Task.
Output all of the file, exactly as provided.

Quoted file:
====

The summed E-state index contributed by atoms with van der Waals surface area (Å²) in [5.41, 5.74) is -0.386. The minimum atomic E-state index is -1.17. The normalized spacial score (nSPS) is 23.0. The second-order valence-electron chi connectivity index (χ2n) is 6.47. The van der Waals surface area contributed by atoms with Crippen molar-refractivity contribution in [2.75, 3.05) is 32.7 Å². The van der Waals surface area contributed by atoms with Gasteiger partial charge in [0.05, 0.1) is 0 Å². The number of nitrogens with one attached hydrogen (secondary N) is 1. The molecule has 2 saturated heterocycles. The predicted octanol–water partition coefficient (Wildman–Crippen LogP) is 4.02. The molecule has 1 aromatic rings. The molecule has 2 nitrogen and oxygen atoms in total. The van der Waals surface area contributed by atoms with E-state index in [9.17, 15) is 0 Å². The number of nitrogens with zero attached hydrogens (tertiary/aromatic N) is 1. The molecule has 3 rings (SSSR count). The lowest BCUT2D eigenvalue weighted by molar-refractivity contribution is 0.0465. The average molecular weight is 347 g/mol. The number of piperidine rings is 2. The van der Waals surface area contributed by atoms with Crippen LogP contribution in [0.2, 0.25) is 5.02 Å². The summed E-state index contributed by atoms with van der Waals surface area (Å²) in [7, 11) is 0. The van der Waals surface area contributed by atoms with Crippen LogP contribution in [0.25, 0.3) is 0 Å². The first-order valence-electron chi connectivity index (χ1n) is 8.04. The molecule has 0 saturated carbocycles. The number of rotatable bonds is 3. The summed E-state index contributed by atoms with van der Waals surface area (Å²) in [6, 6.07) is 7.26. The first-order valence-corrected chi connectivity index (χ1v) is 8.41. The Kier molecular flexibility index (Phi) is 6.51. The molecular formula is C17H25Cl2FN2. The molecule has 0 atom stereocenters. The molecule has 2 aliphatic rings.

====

The summed E-state index contributed by atoms with van der Waals surface area (Å²) in [5.41, 5.74) is -0.386. The minimum atomic E-state index is -1.17. The normalized spacial score (nSPS) is 23.0. The second-order valence-electron chi connectivity index (χ2n) is 6.47. The van der Waals surface area contributed by atoms with Crippen molar-refractivity contribution in [2.75, 3.05) is 32.7 Å². The van der Waals surface area contributed by atoms with Gasteiger partial charge in [0.05, 0.1) is 0 Å². The number of nitrogens with one attached hydrogen (secondary N) is 1. The molecule has 2 saturated heterocycles. The predicted octanol–water partition coefficient (Wildman–Crippen LogP) is 4.02. The molecule has 1 aromatic rings. The molecule has 2 nitrogen and oxygen atoms in total. The van der Waals surface area contributed by atoms with E-state index in [9.17, 15) is 0 Å². The number of nitrogens with zero attached hydrogens (tertiary/aromatic N) is 1. The molecule has 3 rings (SSSR count). The lowest BCUT2D eigenvalue weighted by molar-refractivity contribution is 0.0465. The average molecular weight is 347 g/mol. The number of piperidine rings is 2. The van der Waals surface area contributed by atoms with Crippen LogP contribution in [0.2, 0.25) is 5.02 Å². The summed E-state index contributed by atoms with van der Waals surface area (Å²) in [7, 11) is 0. The van der Waals surface area contributed by atoms with Crippen LogP contribution in [0.25, 0.3) is 0 Å². The first-order valence-electron chi connectivity index (χ1n) is 8.04. The molecule has 0 saturated carbocycles. The number of rotatable bonds is 3. The summed E-state index contributed by atoms with van der Waals surface area (Å²) in [6, 6.07) is 7.26. The first-order valence-corrected chi connectivity index (χ1v) is 8.41. The Kier molecular flexibility index (Phi) is 6.51. The molecular formula is C17H25Cl2FN2. The molecule has 0 atom stereocenters. The molecule has 2 aliphatic rings.